|Rance Crain, editor in chief, 'Advertising Age'
Maybe it's easier coming up with the big idea and hoping it trickles down to where the consumer does business -- if it ever does. It's more difficult to start with little moves in the trenches, where consumers and the brand actually interact, and then work up to where the message supports all those little things.
Drudgery and boredom
Besides, all these little things don't add up to reels of award-winning commercials, which is what agencies consider the true end game. Here's how they think about the equation: Award-winning commercials, fame and glory; all the little things, drudgery and boredom.
Another problem is that all that little stuff is usually done by an offshoot of the main agency because the creative people don't want to bother themselves with such mundane details. So they farm it out to their subsidiaries that do collateral material, sales promotion, direct mail and the like. It's called integrated marketing, but in reality it's more of an add-on that never seems to fit very well (although it's a good way to hit up the client for more money).
Havas' move, announced last week, to unite peripheral stuff like internet advertising, events and database marketing into one entity is a step in the right direction in that it simplifies things a bit. But it still pits traditional advertising against all the other activities. So the other stuff will be an afterthought.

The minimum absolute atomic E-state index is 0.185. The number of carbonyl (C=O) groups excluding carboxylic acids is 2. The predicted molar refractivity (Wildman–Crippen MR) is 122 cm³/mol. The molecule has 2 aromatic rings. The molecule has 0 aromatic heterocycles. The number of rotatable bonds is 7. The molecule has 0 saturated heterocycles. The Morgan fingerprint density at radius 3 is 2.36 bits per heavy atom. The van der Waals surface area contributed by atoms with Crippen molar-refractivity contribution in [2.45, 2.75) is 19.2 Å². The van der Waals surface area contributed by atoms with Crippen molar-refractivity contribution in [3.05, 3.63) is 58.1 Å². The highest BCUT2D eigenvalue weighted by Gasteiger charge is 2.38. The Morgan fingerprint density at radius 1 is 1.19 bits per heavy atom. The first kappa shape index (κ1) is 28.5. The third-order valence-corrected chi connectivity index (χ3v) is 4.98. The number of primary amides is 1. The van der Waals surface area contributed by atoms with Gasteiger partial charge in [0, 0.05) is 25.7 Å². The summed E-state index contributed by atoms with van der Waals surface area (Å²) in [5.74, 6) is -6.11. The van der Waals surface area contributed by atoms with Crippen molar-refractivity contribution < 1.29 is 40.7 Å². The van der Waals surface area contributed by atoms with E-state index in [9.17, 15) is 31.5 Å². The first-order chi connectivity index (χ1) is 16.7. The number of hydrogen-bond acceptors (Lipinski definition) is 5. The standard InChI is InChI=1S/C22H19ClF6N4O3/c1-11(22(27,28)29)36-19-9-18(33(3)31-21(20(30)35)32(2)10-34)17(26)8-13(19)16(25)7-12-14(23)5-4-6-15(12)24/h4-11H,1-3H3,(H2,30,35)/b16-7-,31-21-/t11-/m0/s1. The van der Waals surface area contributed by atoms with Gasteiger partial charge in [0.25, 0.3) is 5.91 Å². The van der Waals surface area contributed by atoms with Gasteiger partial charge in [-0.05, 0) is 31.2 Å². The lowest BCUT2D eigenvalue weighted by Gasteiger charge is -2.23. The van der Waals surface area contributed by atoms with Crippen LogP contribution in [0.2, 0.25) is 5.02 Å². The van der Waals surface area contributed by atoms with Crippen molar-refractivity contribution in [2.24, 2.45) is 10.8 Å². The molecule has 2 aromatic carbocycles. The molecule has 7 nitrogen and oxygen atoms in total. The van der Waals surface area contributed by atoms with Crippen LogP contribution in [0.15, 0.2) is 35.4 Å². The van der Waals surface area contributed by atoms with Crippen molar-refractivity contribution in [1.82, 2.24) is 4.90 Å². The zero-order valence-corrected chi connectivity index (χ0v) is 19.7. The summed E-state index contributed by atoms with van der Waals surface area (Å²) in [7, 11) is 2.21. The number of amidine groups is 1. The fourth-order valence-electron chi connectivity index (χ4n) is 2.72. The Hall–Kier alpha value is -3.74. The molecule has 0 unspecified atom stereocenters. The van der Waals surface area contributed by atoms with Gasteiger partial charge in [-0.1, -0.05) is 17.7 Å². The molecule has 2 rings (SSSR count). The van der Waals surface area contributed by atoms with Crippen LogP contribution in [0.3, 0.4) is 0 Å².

The whole egg
Ironically the agency that thought up the integrated approach, Young & Rubicam, seems to be fighting it the hardest. Back in 1972 Ed Ney, chairman emeritus of Y&R, announced one of the first calls to marketing integration, "The Whole Egg."
"Our idea was to go horizontal," Ed told our publication in 2001. Y&R got the idea from creative inconsistencies between Goodyear Tire's TV advertising, which Y&R handled, and its print ads in newspapers hawking tire sales, which were done by an outside shop.
"We realized that clients like Goodyear were all doing some sort of PR, sales promotion or a direct thing. So what if we bring these companies together and give them the quality of Y&R Advertising? That was our spiel."
What agencies have since discovered, however, is that it's just as hard to control the quality when the components are inside the organization as when they are outside.
But everybody keeps trying to make it happen -- including the new management at Y&R. An article in BusinessWeek details the struggles Y&R's new CEO, Ann Fudge, is having implementing her vision of an integrated Y&R (she's even renamed the agency Young & Rubicam Brands to emphasize "the whole egg" idea). But as the magazine says, "few of the company's divisions want to be grouped under a single brand and they certainly don't want to work more closely with what they regard as the high-handed and dysfunctional Y&R ad agency."
Ms. Fudge, who was a top exec at Kraft before she joined Y&R, says that the agency's senior-level managers have a difficult time understanding that collaboration doesn't necessarily mean loss of independence.
Maybe the senior guys have watched "the whole egg" evolution and have concluded that the whole thing just won't work.